The purpose of this thesis is to analyze an abrupt case of climate change in the past as a means to understand the mechanisms that force climate change. By looking to past analogs of climate change, we hopefully will gain an understanding of these events, which could be used to further our understanding of future climate change. In this light, I analyze the case of the Younger Dryas (YD), an abrupt cooling event that occurred from ~ 12.9 ka to ~ 11.7 ka. We investigate several hypotheses regarding the cause of the YD and attempt to determine the forcing mechanism for this abrupt cooling event. I use 10Be surface exposure dating as our method for dating retreat of the Laurentide Ice Sheet from the eastern outlets of glacial Lake Agassiz, a large pro-glacial lake that formed during the last deglaciation whose drainage into the North Atlantic is hypothesized to have caused the YD via a slowing of ocean overturning circulation. I find that the eastern outlets of glacial Lake Agassiz begin to deglaciate at 14.0 ± 0.3 ka with ice retreating from the key Lake Kaministikwia outlet at 13.0 ± 0.3 ka, concurrent with the onset of the YD. I also date retreat from the Steep Rock moraine at 13.8 ± 0.2 ka and retreat from the Marks moraine by 11.0 ± 0.4 ka. I use our chronology along with other terrestrial and marine proxies to reconstruct the meltwater routing history of Lake Agassiz. Specifically, the Gulf of St. Lawrence isotopic record indicates meltwater routing through Eastern Outlets, peaking at ~ 12.6 ka. Subsequently, the isotopic record of the Arctic Ocean near the mouth of the Mackenzie River indicates meltwater routing beginning at ~ 12.4 ka and peaking at 12.2 ka.

I argue that the timing of these meltwater pathways support the hypotheses that the YD was caused by freshwater forcing, weakening the Atlantic Meriodional Overturning Circulation, and thus cooling the climate of the Northern Hemisphere. The results demonstrate the importance of meltwater routing on the climate system and will be important in understanding the implications of future ice sheet-oceanclimate interactions in a climatically changing world.

This seems moderately definitive. I wonder how long it will last?

No Comments

Archimedes Space Architecture – Tsiolkovsky Launch Vehicle

by Tommy on 8/07/2016

These will be wrap up papers.

Archimedes Space Architecture (fixed)

Tsiolkovsky Reusable Launch Vehicles

Hopefully finished before September.

Yes, that’s a wrap, folks.

Update: I fixed the URL. This has taken so long I now need reading glasses.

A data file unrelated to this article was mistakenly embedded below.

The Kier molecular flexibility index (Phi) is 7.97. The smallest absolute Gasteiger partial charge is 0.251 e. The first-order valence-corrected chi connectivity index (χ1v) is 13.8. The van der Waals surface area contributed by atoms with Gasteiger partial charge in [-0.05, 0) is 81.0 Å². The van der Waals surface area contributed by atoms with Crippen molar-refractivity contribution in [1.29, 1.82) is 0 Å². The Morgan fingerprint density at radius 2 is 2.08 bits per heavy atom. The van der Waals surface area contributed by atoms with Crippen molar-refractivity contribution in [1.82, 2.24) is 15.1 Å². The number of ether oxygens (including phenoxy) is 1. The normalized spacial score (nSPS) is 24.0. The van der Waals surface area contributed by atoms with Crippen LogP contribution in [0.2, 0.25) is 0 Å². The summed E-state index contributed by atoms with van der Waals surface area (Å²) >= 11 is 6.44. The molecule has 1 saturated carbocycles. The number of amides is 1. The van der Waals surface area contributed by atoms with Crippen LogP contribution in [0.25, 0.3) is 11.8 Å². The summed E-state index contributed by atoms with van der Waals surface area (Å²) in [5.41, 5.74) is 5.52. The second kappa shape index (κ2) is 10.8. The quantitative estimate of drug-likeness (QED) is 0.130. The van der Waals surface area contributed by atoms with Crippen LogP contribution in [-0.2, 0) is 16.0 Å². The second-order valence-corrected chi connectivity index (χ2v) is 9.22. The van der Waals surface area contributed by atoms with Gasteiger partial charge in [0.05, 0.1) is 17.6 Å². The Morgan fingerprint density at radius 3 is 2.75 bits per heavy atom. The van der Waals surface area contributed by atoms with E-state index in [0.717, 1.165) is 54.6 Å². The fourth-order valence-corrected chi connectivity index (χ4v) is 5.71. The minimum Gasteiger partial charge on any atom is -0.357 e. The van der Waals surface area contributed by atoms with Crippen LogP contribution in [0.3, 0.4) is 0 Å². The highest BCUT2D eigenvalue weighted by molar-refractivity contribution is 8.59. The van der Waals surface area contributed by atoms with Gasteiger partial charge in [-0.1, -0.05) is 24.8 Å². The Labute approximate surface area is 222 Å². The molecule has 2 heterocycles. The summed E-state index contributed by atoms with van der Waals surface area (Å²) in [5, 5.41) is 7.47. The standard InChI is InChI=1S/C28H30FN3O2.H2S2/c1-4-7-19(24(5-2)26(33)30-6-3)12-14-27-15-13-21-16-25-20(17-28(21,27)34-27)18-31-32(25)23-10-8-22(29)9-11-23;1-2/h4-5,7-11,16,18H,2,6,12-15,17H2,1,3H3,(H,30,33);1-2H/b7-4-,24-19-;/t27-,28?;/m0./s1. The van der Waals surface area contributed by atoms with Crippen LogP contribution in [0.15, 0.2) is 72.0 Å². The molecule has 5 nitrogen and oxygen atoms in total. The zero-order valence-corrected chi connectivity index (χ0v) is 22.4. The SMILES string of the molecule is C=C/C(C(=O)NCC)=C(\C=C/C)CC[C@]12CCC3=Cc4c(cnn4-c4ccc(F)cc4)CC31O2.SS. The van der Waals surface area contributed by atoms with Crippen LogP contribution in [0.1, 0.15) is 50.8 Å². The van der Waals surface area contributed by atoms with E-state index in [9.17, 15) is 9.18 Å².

I’m beginning to wonder if I will ever get to fly.

No Comments

Tabletop Simulation of Universe Cosmic Inflation Proposed

by Tommy on 8/07/2016

The universe on a table top: engineering quantum decay of a relativistic scalar field from a metastable vacuum, Oleksandr Fialko, Bogdan Opanchuk, Andrei I. Sidorov, Peter D. Drummond and Joachim Brand (6 July 2016)

The quantum decay of a relativistic scalar field from a metastable state (“false vacuum decay”) is a fundamental idea in quantum field theory and cosmology. This occurs via local formation of bubbles of true vacuum with their subsequent rapid expansion. It can be considered as a relativistic analog of a first-order phase transition in condensed matter. We propose an experimental test of false vacuum decay using an ultra-cold spinor Bose gas. A false vacuum for the relative phase of two spin components, serving as the unstable scalar field, is generated by means of a modulated linear coupling of the spin components. We analyze the system theoretically using the functional integral approach and show that various microscopic degrees of freedom in the system, albeit leading to dissipation in the relative phase sector, will not hamper the observation of the false vacuum decay in the laboratory. This is substantiated by numerical simulations, which demonstrate the spontaneous formation of true vacuum bubbles with realistic parameters and time-scales.

See also:;

Fate of the false vacuum: towards realization with ultra-cold atoms, O. Fialko, B. Opanchuk, A. I. Sidorov, P. D. Drummond and J. Brand, Europhys. Lett., 110, 56001 (22 June 2015), doi:10.1209/0295-5075/110/56001

Quantum decay of a relativistic scalar field from a false vacuum is a fundamental idea in quantum field theory. It is relevant to models of the early Universe, where the nucleation of bubbles gives rise to an inflationary universe and the creation of matter. Here we propose a laboratory test using an experimental model of an ultra-cold spinor Bose gas. A false vacuum for the relative phase of two spin components, serving as the unstable scalar field, is generated by means of a modulated radio-frequency coupling of the spin components. Numerical simulations demonstrate the spontaneous formation of true vacuum bubbles with realistic parameters and time-scales.

This sounds like a good start.

No Comments

Cuprate Thin Film Reveals a Nodeless High-Tc Pairing Gap

by Tommy on 8/07/2016

Nodeless pairing in superconducting copper-oxide monolayer films on Bi2Sr2CaCu2O8+δ, Yong Zhong, Yang Wang, Sha Han, Yan-Feng Lv, Wen-Lin Wang, Ding Zhang, Hao Ding, Yi-Min Zhang, Lili Wang, Ke He, Ruidan Zhong, John A. Schneeloch, Gen-Da Gu, Can-Li Song, Xu-Cun Ma and Qi-Kun Xue (7 July 2016)